I Want to Ride My Bicycle!greenspun.com : LUSENET : Hedgehog Talk : One Thread
So, I'm thinking of buying a really easy, one-speed, no fuss bike and using it to ride around the city, if I can figure out how to get into the city without having to swim across the river with it lashed to my back.
Any advice, you bikers out there?
-- Kymm Zuckert (email@example.com), June 21, 2001
As a novice biker, there is one thing, above all which you must get. Skip the tassels from the end of the handlebars, no cards in the spokes until you get...a gel seat. This is the greatest invention since fire. Get a big, wide, comfy, gel seat. Get a gel seat cover for your gel seat. Your ass will thank you. I know mine big ol' ass did when I retrofitted my city and my off road bikes with gel seats.
-- Don (firstname.lastname@example.org), June 21, 2001.
A nice big wide gel seat might be very comfy for someone who just wants to tool around on a monogeared bike and who has a plus-size butt. In contrast, my seat has a hole through the middle of it. Every spring I have to break in my butt muscles to ride, and then they're happy, but the one part of your body you can't break it is your pubic bone. My pubic bone loves the hole in my seat.
-- Lisa Houlihan (email@example.com), June 21, 2001.
I just bought a bike not too long ago, and am going to buy a larger seat. My ass was so sore the last time I rode it that I stopped not because I was tired of pedaling, but because my ass was in PAIN!
Also... try checking out any local colleges - students may be getting rid of their perfectly good bikes - or the Public Safety office may have leads on where to pick up a bike that may have been deserted.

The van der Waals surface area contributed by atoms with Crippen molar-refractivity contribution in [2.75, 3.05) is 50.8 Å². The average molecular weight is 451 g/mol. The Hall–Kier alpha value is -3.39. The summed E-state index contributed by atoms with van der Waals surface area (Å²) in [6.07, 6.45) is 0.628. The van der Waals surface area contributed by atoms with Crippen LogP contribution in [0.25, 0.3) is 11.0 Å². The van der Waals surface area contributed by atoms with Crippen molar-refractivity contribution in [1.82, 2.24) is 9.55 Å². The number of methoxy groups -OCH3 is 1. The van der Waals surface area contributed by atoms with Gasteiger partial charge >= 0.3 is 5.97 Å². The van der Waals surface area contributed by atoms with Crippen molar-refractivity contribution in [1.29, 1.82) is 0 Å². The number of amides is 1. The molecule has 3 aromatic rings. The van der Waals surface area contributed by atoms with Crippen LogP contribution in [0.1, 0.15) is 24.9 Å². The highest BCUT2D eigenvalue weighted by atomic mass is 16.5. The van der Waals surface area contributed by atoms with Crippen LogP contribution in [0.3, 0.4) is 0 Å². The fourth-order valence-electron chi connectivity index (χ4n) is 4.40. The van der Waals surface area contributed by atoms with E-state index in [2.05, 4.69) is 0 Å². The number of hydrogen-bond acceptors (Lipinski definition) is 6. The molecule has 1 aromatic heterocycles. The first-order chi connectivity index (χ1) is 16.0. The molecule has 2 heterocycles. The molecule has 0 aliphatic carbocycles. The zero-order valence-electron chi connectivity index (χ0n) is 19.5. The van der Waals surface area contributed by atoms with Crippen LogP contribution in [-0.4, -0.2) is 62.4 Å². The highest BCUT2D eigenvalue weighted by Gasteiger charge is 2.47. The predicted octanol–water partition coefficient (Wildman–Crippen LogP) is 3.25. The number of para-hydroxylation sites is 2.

Have fun riding!! It's a hoot! :)
(ps - i got your tape, will be sending cds out this weekend!! xox)
-- Claire (firstname.lastname@example.org), June 22, 2001.
When I was a kid, I came to own a racing bike. It had 10 speeds, drop down handle bars and a rock-hard leather seat. It was quite a novelty for me at the time because my previous bike was a BMX.
For the first couple of months, riding that bike was an exercise in extreme soreness, if not pain. I must have built up some good butt calluses because at some point I no longer felt any soreness and riding that bike became very comfortable. To this day I remember that bike with fondness.
-- Roger Bixby (email@example.com), June 22, 2001.
Kymm: You ask a sensible question about transporting your new bike and everyone wants to talk about your butt. Oh, the perils of being a celebrity. I did like the mental picture of you swimming the Hudson with the bike strapped to your shoulders, though. Maybe you'll have to move to Brooklyn so you can walk your bike across the Bklyn Bridge. Just a thought. Jon
-- Jon Arthur (firstname.lastname@example.org), June 22, 2001.
This is also not a helpful suggestion, but it's worth noting that the multi-gear bikes (the lowest you'll get is 21 speeds, but you don't have to use them all) are soooo much better on hills. Also, they tend to be lighter, which means less effort to ride.
I assume your trains/busses/vans don't take bikes? Some do, in some cities. Or could you leave it at work, by any chance?
-- Jessie (email@example.com), June 23, 2001.
Hi Kymm, Today I bought a Trek, Town and country. It's a cruiser but it does have four speeds. Nice big seat to hold a nice big seat. Went for a 2 hour ride and was comfey cozy. I highly recommend this bike. As for the crossing of the river, I live on the west coast and don't have a clue where your talking about. Hope you get a great bike. Jeni
-- Jeni (firstname.lastname@example.org), August 11, 2003.
went for a 3 hr bike ride and my butt wouldnt talk to me for 3 days cos of the pain i put it thru...... next time i ride a bike its gonna have a jason recliner strapped to it lol
-- sore ass (email@example.com), December 29, 2003.